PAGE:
Immigrants, Children Start BusinessesTue, 07/05/2011 - 11:07 — admin
By Elizabeth Stuart
July 3, 2011
It's not much.
A small office with a glass-top desk. A handful of part-time employees. A wooden sign on a wall: "de la Cruz & Associates."
But the small consulting firm on Main Street in Midvale is the culmination of generations of dreams...
The children of immigrants, studies show, are more likely to be poor and more likely to have two working parents than their peers. Most don't speak English before entering school. For many, these challenges translate into poor educational achievement. Earlier this year, the Brookings Institute, one of Washington D.C. top public policy research organizations, named the low test scores of immigrant youth one of America's "top domestic problems."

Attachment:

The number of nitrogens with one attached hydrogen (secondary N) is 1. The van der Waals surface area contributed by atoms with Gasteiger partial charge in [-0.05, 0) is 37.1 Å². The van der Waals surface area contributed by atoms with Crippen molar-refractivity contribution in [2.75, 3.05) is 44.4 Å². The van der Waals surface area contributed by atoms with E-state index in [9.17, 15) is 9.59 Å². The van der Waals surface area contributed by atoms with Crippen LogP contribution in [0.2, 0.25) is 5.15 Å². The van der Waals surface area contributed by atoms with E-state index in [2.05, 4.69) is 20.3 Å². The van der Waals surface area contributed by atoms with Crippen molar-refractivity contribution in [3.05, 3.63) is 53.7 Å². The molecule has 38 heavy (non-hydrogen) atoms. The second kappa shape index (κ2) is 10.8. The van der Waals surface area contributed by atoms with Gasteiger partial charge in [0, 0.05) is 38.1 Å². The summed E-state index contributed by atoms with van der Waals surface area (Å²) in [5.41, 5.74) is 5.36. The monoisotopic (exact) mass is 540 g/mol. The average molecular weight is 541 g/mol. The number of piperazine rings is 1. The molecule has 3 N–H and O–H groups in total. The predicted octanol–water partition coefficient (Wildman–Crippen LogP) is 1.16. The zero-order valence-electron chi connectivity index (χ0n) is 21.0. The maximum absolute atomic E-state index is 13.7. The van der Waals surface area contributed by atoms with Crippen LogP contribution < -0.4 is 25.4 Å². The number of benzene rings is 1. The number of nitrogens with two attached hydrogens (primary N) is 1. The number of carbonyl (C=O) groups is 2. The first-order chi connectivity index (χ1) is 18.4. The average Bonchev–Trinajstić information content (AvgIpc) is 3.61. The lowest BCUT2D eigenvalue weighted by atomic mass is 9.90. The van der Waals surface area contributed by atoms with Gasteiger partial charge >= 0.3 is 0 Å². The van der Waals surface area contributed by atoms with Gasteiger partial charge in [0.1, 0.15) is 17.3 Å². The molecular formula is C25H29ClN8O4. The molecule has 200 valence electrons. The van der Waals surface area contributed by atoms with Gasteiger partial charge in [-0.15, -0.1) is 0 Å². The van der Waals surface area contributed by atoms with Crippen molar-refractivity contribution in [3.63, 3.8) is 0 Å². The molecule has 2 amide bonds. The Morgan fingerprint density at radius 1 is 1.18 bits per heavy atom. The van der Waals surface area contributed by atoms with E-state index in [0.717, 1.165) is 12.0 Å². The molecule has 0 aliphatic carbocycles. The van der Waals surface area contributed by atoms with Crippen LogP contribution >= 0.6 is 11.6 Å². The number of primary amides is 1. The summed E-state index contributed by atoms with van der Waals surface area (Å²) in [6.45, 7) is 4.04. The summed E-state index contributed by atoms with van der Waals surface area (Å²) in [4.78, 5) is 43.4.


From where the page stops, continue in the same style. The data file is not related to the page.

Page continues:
At the same time, however, America owes some of its most enterprising business to the work of immigrants. First and second generation immigrants have founded a high percentage of the nation's top companies, according to a recent report by the Partnership for a New American Economy.